A report released by Britain’s national equality body, the Equality and Human Rights Commission (EHRC), has revealed the devastating fallout of Tory cuts. Particularly, that is, among children, women and ethnic minorities.
The EHRC measured the effect of reforms to tax and welfare implemented between 2010 and 2018 to assess their impact by 2021-2022, which, it is worth remembering, is but a mere three to four years away.
The results are astounding. By EHRC projections, 1.5 million more children look to be in poverty by 2021 to 2022. The child poverty rate for single parent-homes will rise from 37% at current levels to over 62%. It is not only lone-parent households. Homes with three or more children will see losses of £5,600.
The EHRC, an independent statutory body rated ‘A’ by the UN as a National Human Rights Institution, undertook the research in 2017 jointly with other economic bodies. It measured the effect, specifically, of policies around the following factors:
- Income tax;
- National Insurance contributions;
- Indirect taxes, such as VAT and excise duties;
- Means-tested and non-means-tested social security benefits;
- Tax credits;
- Universal credit; and
- National minimum wage and national living wage.
Over-archingly, the findings highlight that the reforms implemented by both the current Tory Government, and the Tory-led coalition before it, are regressive. They impact and hurt the most vulnerable, the poorest and the most in need of assistance in our country.
Another indictment of the Tories' failed economic project.
This report predicts 1.5 million more children will be forced into poverty by 2022, and shows that disabled people and single parents are bearing the brunt of the Tories’ spending cuts. Shameful.https://t.co/VqsQNxABKf
— Jeremy Corbyn (@jeremycorbyn) March 14, 2018
The poorest 2/10ths in society are set to lose 10% of their income in the next three to four years. At the same time, households with disabled members will be disproportionately affected by the Tory measures of the past eight years. For example, households with at least one disabled adult and a disabled child will lose £6,500 per year, which represents over 13% of their annual income.
The EHRC noted that predominantly the negative impacts are driven by a freeze in working-age benefit rates, changes to disability benefits, and alterations to Universal Credit.
The forecasts represent the mallet-head of Tory policy slowly and increasingly being pushed downwards on the heads of the poor, the vulnerable, the disabled and those most in need of relief.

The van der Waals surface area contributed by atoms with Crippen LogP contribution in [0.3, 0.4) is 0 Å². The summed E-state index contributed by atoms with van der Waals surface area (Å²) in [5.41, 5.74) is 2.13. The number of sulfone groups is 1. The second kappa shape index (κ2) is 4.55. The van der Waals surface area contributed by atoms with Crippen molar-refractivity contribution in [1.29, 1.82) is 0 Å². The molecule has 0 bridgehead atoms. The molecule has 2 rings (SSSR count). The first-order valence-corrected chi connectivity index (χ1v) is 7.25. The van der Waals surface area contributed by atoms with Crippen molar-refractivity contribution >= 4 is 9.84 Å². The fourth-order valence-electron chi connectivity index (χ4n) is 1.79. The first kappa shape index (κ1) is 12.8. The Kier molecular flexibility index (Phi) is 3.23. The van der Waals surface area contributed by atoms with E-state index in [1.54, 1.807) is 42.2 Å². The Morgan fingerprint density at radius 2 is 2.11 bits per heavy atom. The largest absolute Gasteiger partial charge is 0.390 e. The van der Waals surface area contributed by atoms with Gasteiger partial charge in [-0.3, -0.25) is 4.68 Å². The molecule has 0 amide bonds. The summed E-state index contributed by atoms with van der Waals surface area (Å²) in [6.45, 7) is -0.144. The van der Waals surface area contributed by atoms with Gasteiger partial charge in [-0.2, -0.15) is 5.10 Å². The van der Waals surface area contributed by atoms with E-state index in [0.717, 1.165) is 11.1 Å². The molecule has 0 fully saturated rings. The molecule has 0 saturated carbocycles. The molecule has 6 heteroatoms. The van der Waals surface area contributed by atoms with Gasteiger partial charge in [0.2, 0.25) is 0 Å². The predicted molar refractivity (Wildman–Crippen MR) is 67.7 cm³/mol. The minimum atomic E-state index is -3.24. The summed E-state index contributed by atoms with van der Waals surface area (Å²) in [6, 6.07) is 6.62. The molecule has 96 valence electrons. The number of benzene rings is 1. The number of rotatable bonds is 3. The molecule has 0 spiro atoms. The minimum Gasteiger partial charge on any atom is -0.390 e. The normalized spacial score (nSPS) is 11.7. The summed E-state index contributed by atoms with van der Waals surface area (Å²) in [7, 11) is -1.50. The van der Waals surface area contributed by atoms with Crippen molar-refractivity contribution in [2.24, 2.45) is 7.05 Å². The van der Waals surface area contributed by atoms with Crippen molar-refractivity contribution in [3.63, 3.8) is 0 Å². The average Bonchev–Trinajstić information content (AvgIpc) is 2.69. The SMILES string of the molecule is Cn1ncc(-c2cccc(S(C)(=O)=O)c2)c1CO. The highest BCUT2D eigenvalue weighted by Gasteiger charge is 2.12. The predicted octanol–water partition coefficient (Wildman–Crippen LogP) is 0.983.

In addition, the Tory-implemented reforms have further exacerbated income disparity between the richest and the poorest in the UK. The richest half of Britons have seen a boost in their gross and disposable income, while the poorest will see a loss.
While middle-earners have seen a boost, two things must be remembered. Firstly, the data is extrapolated from factors that will have a bigger effect on the poorest 3/10ths than they will those in higher income brackets. Secondly, the point is that Government exists to ensure the safety and security of its people. Government has a duty to look after those who are less capable of looking after themselves within the paradigm of consumer capitalism. The Tories are failing in that duty.
Lone parents, for instance, will see a loss of 1/5th of their annual income – that’s £5,250 per year. Moreover, the Government that loves to laud its gender-progressivism has heralded policies that will see women lose, on average, £400 per year while men lose just £30.
While the Tories cite the prospective blight of the national deficit and the national debt on future generations in order to justify their damning austerity, they have condemned those same generations to immediate and damaging poverty.
The numbers translate to sufferance. Families forced out of their homes, unable to make rent; children going hungry; disabled individuals unable to get help. Surely, we will see an increase in crime, an increase in homelessness, a reduction in productive output as more and more families can’t afford to work or can’t find work. The findings of this EHRC report show a society slowly falling apart, a country ruled by barbarism and defined by inequality.
More than anything, though, the findings show the sickness, the intellectual vacuousness of austerity. Economically misguided and societally destructive; the Tories have wrought pain upon the most vulnerable in British society.
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